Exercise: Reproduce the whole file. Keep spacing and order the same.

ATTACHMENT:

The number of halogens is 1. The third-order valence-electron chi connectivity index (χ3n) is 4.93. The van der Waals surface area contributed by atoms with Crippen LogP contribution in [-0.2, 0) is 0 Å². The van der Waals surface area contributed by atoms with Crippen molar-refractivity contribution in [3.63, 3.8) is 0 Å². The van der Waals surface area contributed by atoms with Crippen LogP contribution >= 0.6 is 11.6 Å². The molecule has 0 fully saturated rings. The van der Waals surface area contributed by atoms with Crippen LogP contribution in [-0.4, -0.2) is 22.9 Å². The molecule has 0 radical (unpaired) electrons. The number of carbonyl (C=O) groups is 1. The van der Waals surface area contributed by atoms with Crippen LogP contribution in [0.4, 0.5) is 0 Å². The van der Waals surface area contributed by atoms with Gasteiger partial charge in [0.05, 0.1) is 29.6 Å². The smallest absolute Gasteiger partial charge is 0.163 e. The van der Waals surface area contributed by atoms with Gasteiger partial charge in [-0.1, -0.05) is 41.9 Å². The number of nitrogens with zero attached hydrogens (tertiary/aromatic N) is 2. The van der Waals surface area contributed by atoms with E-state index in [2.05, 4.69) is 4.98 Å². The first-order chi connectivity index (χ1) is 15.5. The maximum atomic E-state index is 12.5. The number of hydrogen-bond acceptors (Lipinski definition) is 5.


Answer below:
The number of halogens is 1. The third-order valence-electron chi connectivity index (χ3n) is 4.93. The van der Waals surface area contributed by atoms with Crippen LogP contribution in [-0.2, 0) is 0 Å². The van der Waals surface area contributed by atoms with Crippen molar-refractivity contribution in [3.63, 3.8) is 0 Å². The van der Waals surface area contributed by atoms with Crippen LogP contribution >= 0.6 is 11.6 Å². The molecule has 0 fully saturated rings. The van der Waals surface area contributed by atoms with Crippen LogP contribution in [-0.4, -0.2) is 22.9 Å². The molecule has 0 radical (unpaired) electrons. The number of carbonyl (C=O) groups is 1. The van der Waals surface area contributed by atoms with Crippen LogP contribution in [0.4, 0.5) is 0 Å². The van der Waals surface area contributed by atoms with Gasteiger partial charge in [0.05, 0.1) is 29.6 Å². The smallest absolute Gasteiger partial charge is 0.163 e. The van der Waals surface area contributed by atoms with Gasteiger partial charge in [-0.1, -0.05) is 41.9 Å². The number of nitrogens with zero attached hydrogens (tertiary/aromatic N) is 2. The van der Waals surface area contributed by atoms with E-state index in [2.05, 4.69) is 4.98 Å². The first-order chi connectivity index (χ1) is 15.5. The maximum atomic E-state index is 12.5. The number of hydrogen-bond acceptors (Lipinski definition) is 5.